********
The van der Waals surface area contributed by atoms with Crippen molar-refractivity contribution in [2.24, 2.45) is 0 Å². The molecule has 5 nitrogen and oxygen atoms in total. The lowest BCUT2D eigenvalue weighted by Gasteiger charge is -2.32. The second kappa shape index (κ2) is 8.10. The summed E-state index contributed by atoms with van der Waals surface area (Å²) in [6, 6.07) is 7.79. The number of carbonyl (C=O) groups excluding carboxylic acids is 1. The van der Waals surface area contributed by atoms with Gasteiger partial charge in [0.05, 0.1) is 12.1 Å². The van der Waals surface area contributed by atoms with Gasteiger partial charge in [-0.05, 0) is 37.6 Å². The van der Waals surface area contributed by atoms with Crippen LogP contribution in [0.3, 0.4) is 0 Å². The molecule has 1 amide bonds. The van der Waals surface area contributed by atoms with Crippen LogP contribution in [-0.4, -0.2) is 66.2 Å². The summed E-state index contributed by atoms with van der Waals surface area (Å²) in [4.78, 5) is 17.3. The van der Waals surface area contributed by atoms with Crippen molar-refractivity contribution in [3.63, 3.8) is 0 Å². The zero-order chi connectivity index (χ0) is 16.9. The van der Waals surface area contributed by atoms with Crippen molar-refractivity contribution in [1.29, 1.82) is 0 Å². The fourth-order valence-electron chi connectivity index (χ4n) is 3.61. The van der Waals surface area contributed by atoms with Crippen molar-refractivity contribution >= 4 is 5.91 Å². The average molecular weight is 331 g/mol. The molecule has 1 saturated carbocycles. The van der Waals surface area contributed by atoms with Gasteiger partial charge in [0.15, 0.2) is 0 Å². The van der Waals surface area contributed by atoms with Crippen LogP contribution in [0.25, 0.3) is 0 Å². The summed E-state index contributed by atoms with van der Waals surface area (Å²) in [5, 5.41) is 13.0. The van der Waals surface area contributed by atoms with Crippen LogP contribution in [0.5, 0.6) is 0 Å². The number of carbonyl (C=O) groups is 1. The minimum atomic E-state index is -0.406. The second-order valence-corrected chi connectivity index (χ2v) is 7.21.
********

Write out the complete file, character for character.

The van der Waals surface area contributed by atoms with Crippen molar-refractivity contribution in [2.24, 2.45) is 0 Å². The molecule has 5 nitrogen and oxygen atoms in total. The lowest BCUT2D eigenvalue weighted by Gasteiger charge is -2.32. The second kappa shape index (κ2) is 8.10. The summed E-state index contributed by atoms with van der Waals surface area (Å²) in [6, 6.07) is 7.79. The number of carbonyl (C=O) groups excluding carboxylic acids is 1. The van der Waals surface area contributed by atoms with Gasteiger partial charge in [0.05, 0.1) is 12.1 Å². The van der Waals surface area contributed by atoms with Gasteiger partial charge in [-0.05, 0) is 37.6 Å². The van der Waals surface area contributed by atoms with Crippen LogP contribution in [0.3, 0.4) is 0 Å². The molecule has 1 amide bonds. The van der Waals surface area contributed by atoms with Crippen LogP contribution in [-0.4, -0.2) is 66.2 Å². The summed E-state index contributed by atoms with van der Waals surface area (Å²) in [4.78, 5) is 17.3. The van der Waals surface area contributed by atoms with Crippen molar-refractivity contribution in [3.63, 3.8) is 0 Å². The zero-order chi connectivity index (χ0) is 16.9. The van der Waals surface area contributed by atoms with Crippen molar-refractivity contribution in [1.29, 1.82) is 0 Å². The fourth-order valence-electron chi connectivity index (χ4n) is 3.61. The van der Waals surface area contributed by atoms with Crippen molar-refractivity contribution >= 4 is 5.91 Å². The average molecular weight is 331 g/mol. The molecule has 1 saturated carbocycles. The van der Waals surface area contributed by atoms with Gasteiger partial charge in [0.15, 0.2) is 0 Å². The van der Waals surface area contributed by atoms with Crippen LogP contribution in [0.25, 0.3) is 0 Å². The summed E-state index contributed by atoms with van der Waals surface area (Å²) in [5, 5.41) is 13.0. The van der Waals surface area contributed by atoms with Crippen LogP contribution in [0.5, 0.6) is 0 Å². The number of carbonyl (C=O) groups is 1. The minimum atomic E-state index is -0.406. The second-order valence-corrected chi connectivity index (χ2v) is 7.21.